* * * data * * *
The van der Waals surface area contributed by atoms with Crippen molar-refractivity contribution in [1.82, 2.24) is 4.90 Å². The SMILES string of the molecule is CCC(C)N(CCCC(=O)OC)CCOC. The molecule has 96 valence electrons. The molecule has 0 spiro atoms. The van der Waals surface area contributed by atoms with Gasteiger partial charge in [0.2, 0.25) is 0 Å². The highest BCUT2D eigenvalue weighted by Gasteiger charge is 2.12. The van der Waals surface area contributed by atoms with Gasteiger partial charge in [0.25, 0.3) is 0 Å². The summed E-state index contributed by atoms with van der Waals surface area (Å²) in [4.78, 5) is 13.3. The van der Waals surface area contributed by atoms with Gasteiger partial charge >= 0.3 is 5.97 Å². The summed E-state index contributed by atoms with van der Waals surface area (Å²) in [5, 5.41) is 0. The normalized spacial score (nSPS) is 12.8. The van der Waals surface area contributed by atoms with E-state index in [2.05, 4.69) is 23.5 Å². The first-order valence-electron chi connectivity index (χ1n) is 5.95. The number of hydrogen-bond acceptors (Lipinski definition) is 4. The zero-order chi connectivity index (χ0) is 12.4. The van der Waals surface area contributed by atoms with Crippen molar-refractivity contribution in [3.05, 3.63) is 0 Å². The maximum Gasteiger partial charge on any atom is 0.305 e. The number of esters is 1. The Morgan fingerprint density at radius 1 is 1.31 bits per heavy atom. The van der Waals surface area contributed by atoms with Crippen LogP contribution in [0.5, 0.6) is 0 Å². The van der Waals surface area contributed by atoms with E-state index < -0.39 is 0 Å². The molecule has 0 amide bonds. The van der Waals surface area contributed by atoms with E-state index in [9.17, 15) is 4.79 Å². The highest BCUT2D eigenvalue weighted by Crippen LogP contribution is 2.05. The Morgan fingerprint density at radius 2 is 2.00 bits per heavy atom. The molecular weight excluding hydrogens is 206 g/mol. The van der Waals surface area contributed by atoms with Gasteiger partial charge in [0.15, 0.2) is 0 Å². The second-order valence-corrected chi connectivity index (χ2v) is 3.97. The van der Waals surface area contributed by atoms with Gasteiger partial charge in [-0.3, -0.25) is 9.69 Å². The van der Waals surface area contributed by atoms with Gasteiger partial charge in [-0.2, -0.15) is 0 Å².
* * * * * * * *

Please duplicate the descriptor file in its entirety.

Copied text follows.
The van der Waals surface area contributed by atoms with Crippen molar-refractivity contribution in [1.82, 2.24) is 4.90 Å². The SMILES string of the molecule is CCC(C)N(CCCC(=O)OC)CCOC. The molecule has 96 valence electrons. The molecule has 0 spiro atoms. The van der Waals surface area contributed by atoms with Gasteiger partial charge in [0.2, 0.25) is 0 Å². The highest BCUT2D eigenvalue weighted by Gasteiger charge is 2.12. The van der Waals surface area contributed by atoms with Gasteiger partial charge in [0.25, 0.3) is 0 Å². The summed E-state index contributed by atoms with van der Waals surface area (Å²) in [4.78, 5) is 13.3. The van der Waals surface area contributed by atoms with Gasteiger partial charge >= 0.3 is 5.97 Å². The summed E-state index contributed by atoms with van der Waals surface area (Å²) in [5, 5.41) is 0. The normalized spacial score (nSPS) is 12.8. The van der Waals surface area contributed by atoms with E-state index in [2.05, 4.69) is 23.5 Å². The first-order valence-electron chi connectivity index (χ1n) is 5.95. The number of hydrogen-bond acceptors (Lipinski definition) is 4. The zero-order chi connectivity index (χ0) is 12.4. The van der Waals surface area contributed by atoms with Crippen molar-refractivity contribution in [3.05, 3.63) is 0 Å². The maximum Gasteiger partial charge on any atom is 0.305 e. The number of esters is 1. The Morgan fingerprint density at radius 1 is 1.31 bits per heavy atom. The van der Waals surface area contributed by atoms with Crippen LogP contribution in [0.5, 0.6) is 0 Å². The van der Waals surface area contributed by atoms with E-state index < -0.39 is 0 Å². The molecule has 0 amide bonds. The van der Waals surface area contributed by atoms with E-state index in [9.17, 15) is 4.79 Å². The highest BCUT2D eigenvalue weighted by Crippen LogP contribution is 2.05. The Morgan fingerprint density at radius 2 is 2.00 bits per heavy atom. The molecular weight excluding hydrogens is 206 g/mol. The van der Waals surface area contributed by atoms with Gasteiger partial charge in [0.15, 0.2) is 0 Å². The second-order valence-corrected chi connectivity index (χ2v) is 3.97. The van der Waals surface area contributed by atoms with Gasteiger partial charge in [-0.3, -0.25) is 9.69 Å². The van der Waals surface area contributed by atoms with Gasteiger partial charge in [-0.2, -0.15) is 0 Å².